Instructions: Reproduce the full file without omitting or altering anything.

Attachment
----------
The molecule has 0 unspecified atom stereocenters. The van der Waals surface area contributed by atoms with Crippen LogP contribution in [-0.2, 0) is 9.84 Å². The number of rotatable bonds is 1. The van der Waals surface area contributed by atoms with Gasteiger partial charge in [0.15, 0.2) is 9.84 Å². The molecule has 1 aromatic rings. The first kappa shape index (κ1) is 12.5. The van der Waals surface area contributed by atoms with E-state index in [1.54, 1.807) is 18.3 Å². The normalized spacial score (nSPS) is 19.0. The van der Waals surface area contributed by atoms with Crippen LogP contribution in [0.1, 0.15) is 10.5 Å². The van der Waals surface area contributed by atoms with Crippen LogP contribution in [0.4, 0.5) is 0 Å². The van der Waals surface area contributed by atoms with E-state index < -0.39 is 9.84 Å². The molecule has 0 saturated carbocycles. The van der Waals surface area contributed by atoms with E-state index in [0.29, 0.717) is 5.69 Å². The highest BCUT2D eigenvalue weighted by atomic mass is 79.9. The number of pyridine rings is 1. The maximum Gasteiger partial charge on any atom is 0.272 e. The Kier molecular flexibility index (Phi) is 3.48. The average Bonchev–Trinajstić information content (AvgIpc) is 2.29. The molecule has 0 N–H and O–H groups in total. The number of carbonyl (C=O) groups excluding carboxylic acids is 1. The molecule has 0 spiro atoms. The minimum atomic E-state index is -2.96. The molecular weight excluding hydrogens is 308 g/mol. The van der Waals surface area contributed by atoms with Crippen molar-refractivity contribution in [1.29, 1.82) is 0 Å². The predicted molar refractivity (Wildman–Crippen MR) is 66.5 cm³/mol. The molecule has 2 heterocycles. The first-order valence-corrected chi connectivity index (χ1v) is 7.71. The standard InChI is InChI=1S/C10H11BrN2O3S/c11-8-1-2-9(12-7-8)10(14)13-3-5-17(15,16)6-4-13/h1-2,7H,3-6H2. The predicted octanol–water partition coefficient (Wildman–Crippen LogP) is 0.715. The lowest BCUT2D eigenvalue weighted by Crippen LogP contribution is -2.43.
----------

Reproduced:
The molecule has 0 unspecified atom stereocenters. The van der Waals surface area contributed by atoms with Crippen LogP contribution in [-0.2, 0) is 9.84 Å². The number of rotatable bonds is 1. The van der Waals surface area contributed by atoms with Gasteiger partial charge in [0.15, 0.2) is 9.84 Å². The molecule has 1 aromatic rings. The first kappa shape index (κ1) is 12.5. The van der Waals surface area contributed by atoms with E-state index in [1.54, 1.807) is 18.3 Å². The normalized spacial score (nSPS) is 19.0. The van der Waals surface area contributed by atoms with Crippen LogP contribution in [0.1, 0.15) is 10.5 Å². The van der Waals surface area contributed by atoms with Crippen LogP contribution in [0.4, 0.5) is 0 Å². The van der Waals surface area contributed by atoms with E-state index < -0.39 is 9.84 Å². The molecule has 0 saturated carbocycles. The van der Waals surface area contributed by atoms with E-state index in [0.29, 0.717) is 5.69 Å². The highest BCUT2D eigenvalue weighted by atomic mass is 79.9. The number of pyridine rings is 1. The maximum Gasteiger partial charge on any atom is 0.272 e. The Kier molecular flexibility index (Phi) is 3.48. The average Bonchev–Trinajstić information content (AvgIpc) is 2.29. The molecule has 0 N–H and O–H groups in total. The number of carbonyl (C=O) groups excluding carboxylic acids is 1. The molecule has 0 spiro atoms. The minimum atomic E-state index is -2.96. The molecular weight excluding hydrogens is 308 g/mol. The van der Waals surface area contributed by atoms with Crippen molar-refractivity contribution in [1.29, 1.82) is 0 Å². The predicted molar refractivity (Wildman–Crippen MR) is 66.5 cm³/mol. The molecule has 2 heterocycles. The first-order valence-corrected chi connectivity index (χ1v) is 7.71. The standard InChI is InChI=1S/C10H11BrN2O3S/c11-8-1-2-9(12-7-8)10(14)13-3-5-17(15,16)6-4-13/h1-2,7H,3-6H2. The predicted octanol–water partition coefficient (Wildman–Crippen LogP) is 0.715. The lowest BCUT2D eigenvalue weighted by Crippen LogP contribution is -2.43.